Up the Mozambican coast
Trip Start Feb 04, 2011
23Trip End Nov 11, 2011
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Until Toro lets out a weird noise and just stops. Fantastic, cause now we were finally far from any small towns on the way. There was nothing anywhere close and no cars passing by. Two minutes later, while we were putting up the triangles and opening the hood, we however saw a
South African Land Rover coming from the opposite direction, slowing down by us and turning around. Yes! Three South African guys get out of the car, take one look and know exactly what the problem is
a mechanic, as one of the guys spoke fluent Portuguese being brought up in Mozambique. To our big surprise the same guy also spoke some Finnish. What are the odds of that? Anyways, they drop us of at the mechanics in the town of Macia and they wouldn’t even take a few cold beers for a thank you. We were really grateful of their helpfulness. The mechanic seemed alright even though he kept on drinking beer and crying a bit while telling us the story of his Zimbabwean wife and kids not being able to be with him in Mozambique due to the fact that he hasn't been able to pay the lebola to her family. Until he shows up with a cow and a few goats the wife stays with her family. As we did agree that it is tragic as one easily thinks that it would be better for the family to be together than apart we patiently listen him weep. The crying mechanic didn't have a new bolt but would be able to kind of recondition one and weld it together. Alright alright, we didn't have much choice anyways. The worked seemed fine so a few hours later we could get back on the road. We decided that it would be too far to Xai-Xai as it was already getting dark so we went to nearby Bilene. It turned out to be a great overnight stop with a cheap cute camping just by a lagoon
The next day we finally arrived in Xai-Xai, found the camping and had a stroll. The camping turned out to be a real rat-hole. The location is absolutely beautiful but the facilities haven't been pimped up for the last 20 years and the security was non existent. Apparently there is a beautiful camping by a lodge further down the beach. Then the rain started. Just a little afternoon drizzle, we thought, until it started to lash down. We found refuge up in the tent and thought it was quite cozy until the lightening started. It was like being in a nightclub, lightening striking down everywhere around us while the thunder exploding just a a second later. The sound was so loud and so close by that I got a real fright at some point. We also realized
that we had our fridge, that is in the car, plugged into a electricity plug that was on a huge tree just next to the car. So what if the lightening hits the tree and then travels through the cord into the fridge that starts to burn and we lay there right on top of it? Great news. As it was raining so heavily we decided to chance it, but were nevertheless quite nervous. After a dreadful night we decided to hit the road again. This time toward the little village of Zavora, before the tourist hot spot Tofo.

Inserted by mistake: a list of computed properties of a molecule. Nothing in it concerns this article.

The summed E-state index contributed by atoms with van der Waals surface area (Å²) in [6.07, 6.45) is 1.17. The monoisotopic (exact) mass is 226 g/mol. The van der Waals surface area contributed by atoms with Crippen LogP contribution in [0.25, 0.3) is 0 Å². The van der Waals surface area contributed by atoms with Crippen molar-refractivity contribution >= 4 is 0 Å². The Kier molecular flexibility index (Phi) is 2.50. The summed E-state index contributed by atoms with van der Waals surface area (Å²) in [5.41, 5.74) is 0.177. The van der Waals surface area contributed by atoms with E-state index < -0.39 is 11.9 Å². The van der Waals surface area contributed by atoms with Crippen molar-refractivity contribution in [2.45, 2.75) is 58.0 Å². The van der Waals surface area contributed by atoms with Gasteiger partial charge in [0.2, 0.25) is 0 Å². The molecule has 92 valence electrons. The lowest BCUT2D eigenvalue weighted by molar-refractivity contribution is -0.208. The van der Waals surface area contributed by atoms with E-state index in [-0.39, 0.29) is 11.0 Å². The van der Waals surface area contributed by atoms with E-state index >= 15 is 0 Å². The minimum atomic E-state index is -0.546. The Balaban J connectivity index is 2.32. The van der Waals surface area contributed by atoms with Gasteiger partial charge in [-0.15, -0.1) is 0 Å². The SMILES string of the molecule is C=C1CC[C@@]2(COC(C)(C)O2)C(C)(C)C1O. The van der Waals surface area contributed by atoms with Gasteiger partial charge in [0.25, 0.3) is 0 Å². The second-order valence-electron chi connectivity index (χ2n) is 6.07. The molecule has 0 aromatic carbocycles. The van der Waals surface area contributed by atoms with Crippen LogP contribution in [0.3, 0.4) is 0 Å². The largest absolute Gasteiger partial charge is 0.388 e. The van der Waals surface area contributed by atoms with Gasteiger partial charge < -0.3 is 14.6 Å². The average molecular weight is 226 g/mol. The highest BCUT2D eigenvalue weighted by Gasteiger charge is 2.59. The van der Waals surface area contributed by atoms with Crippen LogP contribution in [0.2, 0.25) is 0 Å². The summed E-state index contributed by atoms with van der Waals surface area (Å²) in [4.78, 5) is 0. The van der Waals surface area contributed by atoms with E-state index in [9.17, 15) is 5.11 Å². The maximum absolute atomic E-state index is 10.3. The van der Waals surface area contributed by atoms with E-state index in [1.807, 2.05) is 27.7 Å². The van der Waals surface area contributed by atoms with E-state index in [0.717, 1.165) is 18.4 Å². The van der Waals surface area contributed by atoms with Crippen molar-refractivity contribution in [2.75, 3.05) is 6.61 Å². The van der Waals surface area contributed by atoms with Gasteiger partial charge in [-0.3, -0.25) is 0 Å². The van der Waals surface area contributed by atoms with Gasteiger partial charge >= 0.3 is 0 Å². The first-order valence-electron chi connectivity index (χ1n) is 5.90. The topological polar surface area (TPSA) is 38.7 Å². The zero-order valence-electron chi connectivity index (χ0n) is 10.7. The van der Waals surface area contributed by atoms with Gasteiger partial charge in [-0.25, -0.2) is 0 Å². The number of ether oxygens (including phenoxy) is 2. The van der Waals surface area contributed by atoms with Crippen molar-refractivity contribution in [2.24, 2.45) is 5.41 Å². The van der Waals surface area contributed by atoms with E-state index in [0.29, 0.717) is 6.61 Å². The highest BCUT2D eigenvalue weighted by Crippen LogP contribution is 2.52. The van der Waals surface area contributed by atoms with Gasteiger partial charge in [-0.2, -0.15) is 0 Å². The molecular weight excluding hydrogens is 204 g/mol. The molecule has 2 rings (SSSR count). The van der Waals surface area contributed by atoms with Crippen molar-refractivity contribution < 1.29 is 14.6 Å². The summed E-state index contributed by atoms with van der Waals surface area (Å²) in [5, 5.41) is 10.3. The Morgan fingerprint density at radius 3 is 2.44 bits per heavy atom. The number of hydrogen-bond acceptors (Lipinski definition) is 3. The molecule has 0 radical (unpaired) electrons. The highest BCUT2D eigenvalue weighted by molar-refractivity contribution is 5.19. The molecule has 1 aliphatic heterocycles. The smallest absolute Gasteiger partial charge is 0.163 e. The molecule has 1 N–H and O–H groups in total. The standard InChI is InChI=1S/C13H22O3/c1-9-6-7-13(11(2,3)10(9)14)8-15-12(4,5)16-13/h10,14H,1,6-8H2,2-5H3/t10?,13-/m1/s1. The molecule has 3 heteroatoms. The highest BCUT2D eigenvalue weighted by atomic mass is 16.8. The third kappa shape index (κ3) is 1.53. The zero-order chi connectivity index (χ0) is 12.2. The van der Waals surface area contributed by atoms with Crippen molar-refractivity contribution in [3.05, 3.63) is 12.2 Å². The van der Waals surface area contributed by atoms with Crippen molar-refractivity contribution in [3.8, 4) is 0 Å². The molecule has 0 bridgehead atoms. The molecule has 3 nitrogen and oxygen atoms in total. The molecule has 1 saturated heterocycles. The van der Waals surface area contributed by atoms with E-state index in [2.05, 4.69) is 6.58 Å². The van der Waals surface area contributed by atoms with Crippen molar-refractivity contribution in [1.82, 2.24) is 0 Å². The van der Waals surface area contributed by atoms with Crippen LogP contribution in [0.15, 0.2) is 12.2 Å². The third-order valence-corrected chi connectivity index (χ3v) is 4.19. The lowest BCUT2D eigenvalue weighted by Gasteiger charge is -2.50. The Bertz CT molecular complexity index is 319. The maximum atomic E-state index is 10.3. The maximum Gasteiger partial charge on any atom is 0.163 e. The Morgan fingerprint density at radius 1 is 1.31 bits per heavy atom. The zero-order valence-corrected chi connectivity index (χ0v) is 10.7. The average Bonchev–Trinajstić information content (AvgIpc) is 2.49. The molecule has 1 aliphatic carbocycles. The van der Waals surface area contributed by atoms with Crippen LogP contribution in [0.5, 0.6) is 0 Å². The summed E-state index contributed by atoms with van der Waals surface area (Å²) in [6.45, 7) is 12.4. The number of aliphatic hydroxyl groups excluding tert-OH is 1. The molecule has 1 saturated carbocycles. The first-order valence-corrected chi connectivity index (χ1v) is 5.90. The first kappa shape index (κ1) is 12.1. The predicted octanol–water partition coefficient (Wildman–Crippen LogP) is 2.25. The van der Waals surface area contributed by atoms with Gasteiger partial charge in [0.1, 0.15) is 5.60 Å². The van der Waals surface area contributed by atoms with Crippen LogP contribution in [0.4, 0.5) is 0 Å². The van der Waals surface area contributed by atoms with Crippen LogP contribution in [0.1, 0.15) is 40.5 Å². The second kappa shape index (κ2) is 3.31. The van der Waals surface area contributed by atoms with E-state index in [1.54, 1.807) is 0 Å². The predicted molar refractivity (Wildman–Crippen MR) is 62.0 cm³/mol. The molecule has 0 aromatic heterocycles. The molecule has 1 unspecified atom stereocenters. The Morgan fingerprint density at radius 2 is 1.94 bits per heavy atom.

Zavora had an amazing beach and a beautiful camping overlooking the sand-dunes
others say it used to be nice but is overcrowded these days, and expensive on top of that. So we were not really expecting much. We had met a English guy, Dave, in Stellenbosh three months before that said we should get in touch if we make it to Tofo as he lives there. As we couldn't get hold of him we did a tour of the sleeping options and were not too excited. Even the cheapest was more expensive than in Maputo. Then we got a hint of Turtle Cove which turned out be a nice friendly place just 15 min walk from the main area. We camped there for the night and while having breakfast the next morning Dave called so we moved in with him. Sweet! The best thing with staying with Dave was the chance to see how the people that live there live, in contrast to the backpacker scene, and to meet his friends. It was quite an eye opener to see that one could live in tourist Tofo but still have your own little place away from all this and live a simple life with your friends doing the same thing. Everyone we met that works there lives in Tofinho which is the village next door. We spent a good 6 days in Tofo; Faycal diving and I talking walks on the beach, learning Portugese at the market, reading and baking in the sun. I have to say that the beach in Tofo is absolutely stunning